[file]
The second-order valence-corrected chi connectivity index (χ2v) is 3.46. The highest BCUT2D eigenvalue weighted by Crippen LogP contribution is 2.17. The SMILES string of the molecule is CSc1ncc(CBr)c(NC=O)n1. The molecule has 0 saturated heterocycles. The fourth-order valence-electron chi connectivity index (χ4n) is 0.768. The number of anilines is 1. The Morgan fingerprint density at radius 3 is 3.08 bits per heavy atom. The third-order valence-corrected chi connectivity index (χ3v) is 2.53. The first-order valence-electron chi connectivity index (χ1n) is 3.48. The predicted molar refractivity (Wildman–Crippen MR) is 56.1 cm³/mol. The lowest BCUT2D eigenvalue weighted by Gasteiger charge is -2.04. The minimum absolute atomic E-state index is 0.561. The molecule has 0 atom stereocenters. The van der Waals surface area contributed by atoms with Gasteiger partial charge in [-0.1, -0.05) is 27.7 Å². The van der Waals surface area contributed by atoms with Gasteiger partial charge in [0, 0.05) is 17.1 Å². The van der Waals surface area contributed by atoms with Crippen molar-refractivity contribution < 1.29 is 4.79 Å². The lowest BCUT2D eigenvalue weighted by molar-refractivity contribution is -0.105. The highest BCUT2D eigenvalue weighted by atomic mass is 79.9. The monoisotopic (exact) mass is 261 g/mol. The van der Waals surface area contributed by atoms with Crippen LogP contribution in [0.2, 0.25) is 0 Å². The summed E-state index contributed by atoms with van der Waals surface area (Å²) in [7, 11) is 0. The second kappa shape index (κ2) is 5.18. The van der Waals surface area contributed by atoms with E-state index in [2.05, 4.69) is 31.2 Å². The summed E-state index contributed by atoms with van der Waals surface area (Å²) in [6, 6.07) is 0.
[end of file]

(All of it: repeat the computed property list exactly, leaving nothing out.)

The second-order valence-corrected chi connectivity index (χ2v) is 3.46. The highest BCUT2D eigenvalue weighted by Crippen LogP contribution is 2.17. The SMILES string of the molecule is CSc1ncc(CBr)c(NC=O)n1. The molecule has 0 saturated heterocycles. The fourth-order valence-electron chi connectivity index (χ4n) is 0.768. The number of anilines is 1. The Morgan fingerprint density at radius 3 is 3.08 bits per heavy atom. The third-order valence-corrected chi connectivity index (χ3v) is 2.53. The first-order valence-electron chi connectivity index (χ1n) is 3.48. The predicted molar refractivity (Wildman–Crippen MR) is 56.1 cm³/mol. The lowest BCUT2D eigenvalue weighted by Gasteiger charge is -2.04. The minimum absolute atomic E-state index is 0.561. The molecule has 0 atom stereocenters. The van der Waals surface area contributed by atoms with Gasteiger partial charge in [-0.1, -0.05) is 27.7 Å². The van der Waals surface area contributed by atoms with Gasteiger partial charge in [0, 0.05) is 17.1 Å². The van der Waals surface area contributed by atoms with Crippen molar-refractivity contribution < 1.29 is 4.79 Å². The lowest BCUT2D eigenvalue weighted by molar-refractivity contribution is -0.105. The highest BCUT2D eigenvalue weighted by atomic mass is 79.9. The monoisotopic (exact) mass is 261 g/mol. The van der Waals surface area contributed by atoms with Crippen LogP contribution in [0.2, 0.25) is 0 Å². The summed E-state index contributed by atoms with van der Waals surface area (Å²) in [7, 11) is 0. The second kappa shape index (κ2) is 5.18. The van der Waals surface area contributed by atoms with E-state index in [2.05, 4.69) is 31.2 Å². The summed E-state index contributed by atoms with van der Waals surface area (Å²) in [6, 6.07) is 0.